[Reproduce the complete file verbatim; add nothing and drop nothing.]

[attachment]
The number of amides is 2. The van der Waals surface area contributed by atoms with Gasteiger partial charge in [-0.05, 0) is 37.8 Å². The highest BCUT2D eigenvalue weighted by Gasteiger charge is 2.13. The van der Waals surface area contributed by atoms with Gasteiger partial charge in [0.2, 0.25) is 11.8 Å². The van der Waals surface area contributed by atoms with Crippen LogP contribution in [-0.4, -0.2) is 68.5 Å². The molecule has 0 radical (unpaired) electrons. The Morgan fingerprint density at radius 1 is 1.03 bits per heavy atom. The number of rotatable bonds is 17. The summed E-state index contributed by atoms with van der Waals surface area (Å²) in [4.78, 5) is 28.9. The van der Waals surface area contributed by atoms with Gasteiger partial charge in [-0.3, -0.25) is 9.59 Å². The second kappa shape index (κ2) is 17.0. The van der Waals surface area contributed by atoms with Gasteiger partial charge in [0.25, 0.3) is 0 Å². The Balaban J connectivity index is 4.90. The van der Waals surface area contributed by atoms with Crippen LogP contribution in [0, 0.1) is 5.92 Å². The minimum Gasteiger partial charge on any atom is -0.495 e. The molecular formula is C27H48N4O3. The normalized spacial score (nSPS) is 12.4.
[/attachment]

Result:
The number of amides is 2. The van der Waals surface area contributed by atoms with Gasteiger partial charge in [-0.05, 0) is 37.8 Å². The highest BCUT2D eigenvalue weighted by Gasteiger charge is 2.13. The van der Waals surface area contributed by atoms with Gasteiger partial charge in [0.2, 0.25) is 11.8 Å². The van der Waals surface area contributed by atoms with Crippen LogP contribution in [-0.4, -0.2) is 68.5 Å². The molecule has 0 radical (unpaired) electrons. The Morgan fingerprint density at radius 1 is 1.03 bits per heavy atom. The number of rotatable bonds is 17. The summed E-state index contributed by atoms with van der Waals surface area (Å²) in [4.78, 5) is 28.9. The van der Waals surface area contributed by atoms with Gasteiger partial charge in [-0.3, -0.25) is 9.59 Å². The second kappa shape index (κ2) is 17.0. The van der Waals surface area contributed by atoms with Gasteiger partial charge in [0.25, 0.3) is 0 Å². The Balaban J connectivity index is 4.90. The van der Waals surface area contributed by atoms with Crippen LogP contribution in [0, 0.1) is 5.92 Å². The minimum Gasteiger partial charge on any atom is -0.495 e. The molecular formula is C27H48N4O3. The normalized spacial score (nSPS) is 12.4.